This week’s China market and marketing news:
RCEP: Asia-Pacific Countries Form World’s Largest Trading Bloc: The Regional Comprehensive Economic Partnership (RCEP) is made up of 10 Southeast Asian countries, as well as South Korea, China, Japan, Australia and New Zealand. It covers 2.2 billion people and nearly a third of the global economy. The RCEP is expected to eliminate a range of tariffs on imports within 20 years. It also includes provisions on intellectual property, telecommunications, financial services, e-commerce and professional services. Many of the countries in the bloc already have equal or better deals with each other.
China’s Firms Sign $73 Billion Worth of Deals at Flagship Shanghai Import Expo: The global pandemic and 14-day quarantine for overseas visitors was always going to be a challenge, but the third annual China International Import Expo (CIIE) saw $72.62 billion worth of deals signed, up 2.1% from last year. Before the event, the Shanghai government said that 400,000 people had registered, although it did not provide a breakdown of foreign visitors. In 2019, more than 500,000 people registered for the trade fair with 6,000 from overseas. Lego’s 378 square metre booth was considered the most fun booth at the show, with the theme “Rebuild the World” including a 2.7 x 2 metre LEGO globe, where 100 Chinese children’s creations were added to it.
China’s Consumer Prices Head for Deflation as Pork Prices Slump: China’s consumer price index rose 0.5% in October from a year earlier, the slowest pace since late 2009 and the first time below 1% in more than three years. Inflation was dragged down by declining pork prices – which dropped 2.8%, the first fall since February 2019. Overall food inflation weakened considerably to 2.2% in October from 7.9% in the previous month. Retail sales grew 4.3% year-on-year in October, picking up the pace from September’s 3.3% growth.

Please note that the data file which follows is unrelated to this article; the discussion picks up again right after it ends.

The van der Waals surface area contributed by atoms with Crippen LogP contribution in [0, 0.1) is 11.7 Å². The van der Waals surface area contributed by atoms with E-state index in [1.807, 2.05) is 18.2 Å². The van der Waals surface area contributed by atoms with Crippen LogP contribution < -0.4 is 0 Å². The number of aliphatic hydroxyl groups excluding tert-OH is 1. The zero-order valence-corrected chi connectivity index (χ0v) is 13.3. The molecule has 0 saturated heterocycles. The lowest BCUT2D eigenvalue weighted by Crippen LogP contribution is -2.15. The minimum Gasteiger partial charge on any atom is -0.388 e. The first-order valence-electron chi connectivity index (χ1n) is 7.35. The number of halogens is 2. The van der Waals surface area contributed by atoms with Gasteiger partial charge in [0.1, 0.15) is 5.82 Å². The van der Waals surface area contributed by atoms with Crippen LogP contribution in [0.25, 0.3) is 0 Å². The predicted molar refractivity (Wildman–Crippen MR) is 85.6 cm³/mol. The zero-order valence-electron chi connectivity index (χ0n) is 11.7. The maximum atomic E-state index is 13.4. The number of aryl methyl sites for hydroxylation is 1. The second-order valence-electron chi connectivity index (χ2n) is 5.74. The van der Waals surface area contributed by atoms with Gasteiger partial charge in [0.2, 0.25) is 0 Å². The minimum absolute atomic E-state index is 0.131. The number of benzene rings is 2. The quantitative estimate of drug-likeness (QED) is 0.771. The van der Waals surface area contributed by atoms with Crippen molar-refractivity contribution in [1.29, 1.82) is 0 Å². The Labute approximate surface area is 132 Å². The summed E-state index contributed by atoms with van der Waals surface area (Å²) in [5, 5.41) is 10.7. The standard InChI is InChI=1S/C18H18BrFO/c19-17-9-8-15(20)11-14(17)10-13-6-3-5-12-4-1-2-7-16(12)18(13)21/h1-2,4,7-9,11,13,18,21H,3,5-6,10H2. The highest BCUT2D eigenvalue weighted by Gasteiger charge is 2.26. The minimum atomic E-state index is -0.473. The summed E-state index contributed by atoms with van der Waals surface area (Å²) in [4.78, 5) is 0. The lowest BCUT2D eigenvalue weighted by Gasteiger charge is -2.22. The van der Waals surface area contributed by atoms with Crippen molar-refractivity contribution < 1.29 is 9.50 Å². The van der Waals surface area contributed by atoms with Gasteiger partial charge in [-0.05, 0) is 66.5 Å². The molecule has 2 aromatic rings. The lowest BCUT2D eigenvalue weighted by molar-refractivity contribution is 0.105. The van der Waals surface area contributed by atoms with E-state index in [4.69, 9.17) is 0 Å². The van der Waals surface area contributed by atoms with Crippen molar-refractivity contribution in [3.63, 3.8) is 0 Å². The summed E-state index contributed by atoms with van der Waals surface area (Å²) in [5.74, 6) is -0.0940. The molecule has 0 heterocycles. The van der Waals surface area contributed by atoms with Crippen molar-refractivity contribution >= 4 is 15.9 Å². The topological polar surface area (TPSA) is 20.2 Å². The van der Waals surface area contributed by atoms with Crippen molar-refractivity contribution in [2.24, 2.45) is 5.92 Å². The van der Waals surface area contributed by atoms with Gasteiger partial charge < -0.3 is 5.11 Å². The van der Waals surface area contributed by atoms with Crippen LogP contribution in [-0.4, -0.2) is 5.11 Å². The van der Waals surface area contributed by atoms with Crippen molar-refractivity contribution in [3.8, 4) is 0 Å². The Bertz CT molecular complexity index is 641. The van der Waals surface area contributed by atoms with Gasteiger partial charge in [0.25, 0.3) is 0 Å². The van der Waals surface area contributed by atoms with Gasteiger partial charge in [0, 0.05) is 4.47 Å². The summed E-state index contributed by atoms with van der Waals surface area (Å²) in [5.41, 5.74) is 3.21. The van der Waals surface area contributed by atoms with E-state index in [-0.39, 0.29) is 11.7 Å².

Understanding Chinese Consumers: Growth Engine of the World: McKinsey’s 2021 China consumer report. Five accelerating trends in China since COVID-19 are: digitalization, declining global exposure, rising competitive intensity, private and social sectors stepping up, and consumers coming of age. The accelerating maturity of Chinese consumers can be seen in four key areas: Young consumers’ spending; Even more prudent personal financial management; Health conscious purchase decisions; and Purchasing trade-offs amid a flight to quality.
Leading Chinese Supermarket Chain Apologizes for ‘Fat-Shaming’ Size Chart: Fat shaming is all too common on the Chinese internet and in advertising, but this week, one of China’s biggest supermarket chains, RT-Mart, was forced to apologise for displaying a size chart for clothing that called plus-size women “rotten.” The guide states that women who wear size small or medium are “slim” and “beautiful.”
Chinese Shoppers Spend Over $100 Billion in Singles’ Day Frenzy: American brands topped the international table selling $5.4 billion worth of goods, followed by Japan, South Korea and Australia, which sold over a billion in goods.
China Drafts New Antitrust Guideline to Rein in Tech Giants, Wiping $102 Billion from Alibaba, Tencent and Meituan Stocks: All the things that allowed China’s internet innovators to become big, powerful and hugely profitable are under threat.
Tech Giants Quarterly Results: For the quarter ending in September, Alibaba sales grew around 20%, with 9% more users taking the total to 757 million. Sales on JD’s were up 35% from a year ago, helped by 32% more users – 441.6 million in total. Pinduoduo sales were up 73%, with users climbing 46% to 731.3 million. Tencent also saw strong growth, with revenue up 29%.